Meet the Press   |  June 23, 2013

2: Roundtable examines NSA scandal, immigration reform

A panel of experts discuss the NSA scandal and provide insights and analysis on the politics behind the immigration battle on Capitol Hill.

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This content comes from Closed Captioning that was broadcast along with this program.

>>> we are back with all this breaking news about edward snowden with our roundtable. former white house press secretary , now political contributor robert gibbs , republican strategist mike murphy , the democratic mayor of atlanta kasim reed , former chair and ceo of hewlett-packard, carly fiorina , and our nbc news political director and chief white house correspondent, chuck todd . welcome to all of you. chuck, this is something of an embarrassment and certainly a concern for this administration that thought it had an extradition -- an agreement worked out.

>> it is. when you're hearing pit peete's reporting about what happened and this political back-and-ft. worth hong kong , clearly the u.s. government has to figure out is there going to be retribution against hong kong , what is the fallout over that? and let's not pretend now he's this moscow, he's not coming back anytime soon. and the ability to get that done, i saw first hand this relationship between the united states and russia specifically between president obama and president putin , it's cheap to say it's cold war -like, but it's cold. it is a relationship that is chilly. so the idea that somehow moscow's going to be cooperative with the united states and the u.s. government wants that, it's not going to happen. in many ways, putin always looks for little ways he can stick a thumb in the u.s. government 's eyes and this is a way to do it.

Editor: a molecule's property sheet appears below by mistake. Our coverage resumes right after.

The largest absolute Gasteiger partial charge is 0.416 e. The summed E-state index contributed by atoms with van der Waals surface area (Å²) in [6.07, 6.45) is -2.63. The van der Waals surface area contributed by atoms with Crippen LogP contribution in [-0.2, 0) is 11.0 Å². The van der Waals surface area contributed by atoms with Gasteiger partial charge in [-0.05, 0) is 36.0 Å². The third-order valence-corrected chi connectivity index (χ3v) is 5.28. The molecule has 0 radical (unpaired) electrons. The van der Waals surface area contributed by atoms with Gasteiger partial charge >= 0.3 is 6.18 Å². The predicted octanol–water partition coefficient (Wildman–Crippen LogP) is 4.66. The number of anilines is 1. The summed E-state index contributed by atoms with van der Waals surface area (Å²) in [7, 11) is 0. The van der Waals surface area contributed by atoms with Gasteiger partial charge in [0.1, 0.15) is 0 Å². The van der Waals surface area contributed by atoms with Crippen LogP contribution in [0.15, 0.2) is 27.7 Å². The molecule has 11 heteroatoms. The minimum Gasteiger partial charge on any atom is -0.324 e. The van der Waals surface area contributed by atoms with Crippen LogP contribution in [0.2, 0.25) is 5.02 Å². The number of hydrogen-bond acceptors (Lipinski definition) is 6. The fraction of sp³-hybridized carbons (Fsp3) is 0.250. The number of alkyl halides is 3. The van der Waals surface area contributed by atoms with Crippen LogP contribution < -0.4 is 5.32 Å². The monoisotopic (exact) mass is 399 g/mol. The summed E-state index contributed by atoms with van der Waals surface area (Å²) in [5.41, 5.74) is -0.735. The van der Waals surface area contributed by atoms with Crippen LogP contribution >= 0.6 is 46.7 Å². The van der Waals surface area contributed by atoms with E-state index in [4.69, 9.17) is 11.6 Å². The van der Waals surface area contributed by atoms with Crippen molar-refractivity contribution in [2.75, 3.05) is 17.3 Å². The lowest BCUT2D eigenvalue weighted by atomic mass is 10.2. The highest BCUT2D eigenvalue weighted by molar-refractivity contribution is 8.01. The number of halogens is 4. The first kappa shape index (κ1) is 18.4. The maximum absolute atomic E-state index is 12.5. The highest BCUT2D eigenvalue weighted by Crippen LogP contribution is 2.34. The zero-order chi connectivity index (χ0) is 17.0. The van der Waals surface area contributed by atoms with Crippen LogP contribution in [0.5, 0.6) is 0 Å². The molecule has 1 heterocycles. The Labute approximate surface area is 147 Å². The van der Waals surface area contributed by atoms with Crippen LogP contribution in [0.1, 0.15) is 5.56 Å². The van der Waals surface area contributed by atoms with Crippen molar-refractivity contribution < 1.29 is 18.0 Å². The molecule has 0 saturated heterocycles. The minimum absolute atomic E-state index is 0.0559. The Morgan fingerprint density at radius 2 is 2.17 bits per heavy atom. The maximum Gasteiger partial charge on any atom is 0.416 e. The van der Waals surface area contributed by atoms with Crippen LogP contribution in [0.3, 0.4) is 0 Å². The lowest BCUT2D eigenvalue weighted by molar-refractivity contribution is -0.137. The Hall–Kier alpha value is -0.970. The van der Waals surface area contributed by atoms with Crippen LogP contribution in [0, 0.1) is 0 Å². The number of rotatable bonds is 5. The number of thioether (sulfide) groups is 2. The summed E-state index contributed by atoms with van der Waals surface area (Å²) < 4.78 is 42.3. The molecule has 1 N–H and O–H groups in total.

>> robert gibbs , you've been in the middle of these delicate situations before when you were inside the white house . not a lot of great options right now.

>> no.

>> you have somebody perhaps going to a place it would be difficult to get him from and who is working with journalists like glenn greenwald and others to put out information that will continue to shed light on these programs and push the debate.

>> yeah. there's no question these are a lot of bad options. as chuck said, i don't think landing in havana or caracas is going to increase our likelihood that mr. snowden will be flying on a government plane back to the united states anytime soon. i think to build off of what senator durbin said, i think, you know, it is incumbent upon this administration and this white house to have a more robust conversation about these programs. i don't know that this is a huge debate that's taking place outside of the beltway, but it is obviously one this morning that's raising inside the beltway and a greater discussion as much as you can about transparency and about what these programs are and what they aren't. i will say you listen to a lot of the coverage and you would think we had literally millions and millions of fbi agents listening to every single call that every single american is making. that's simply not true. having that discussion actively with the american people is an important thing to do.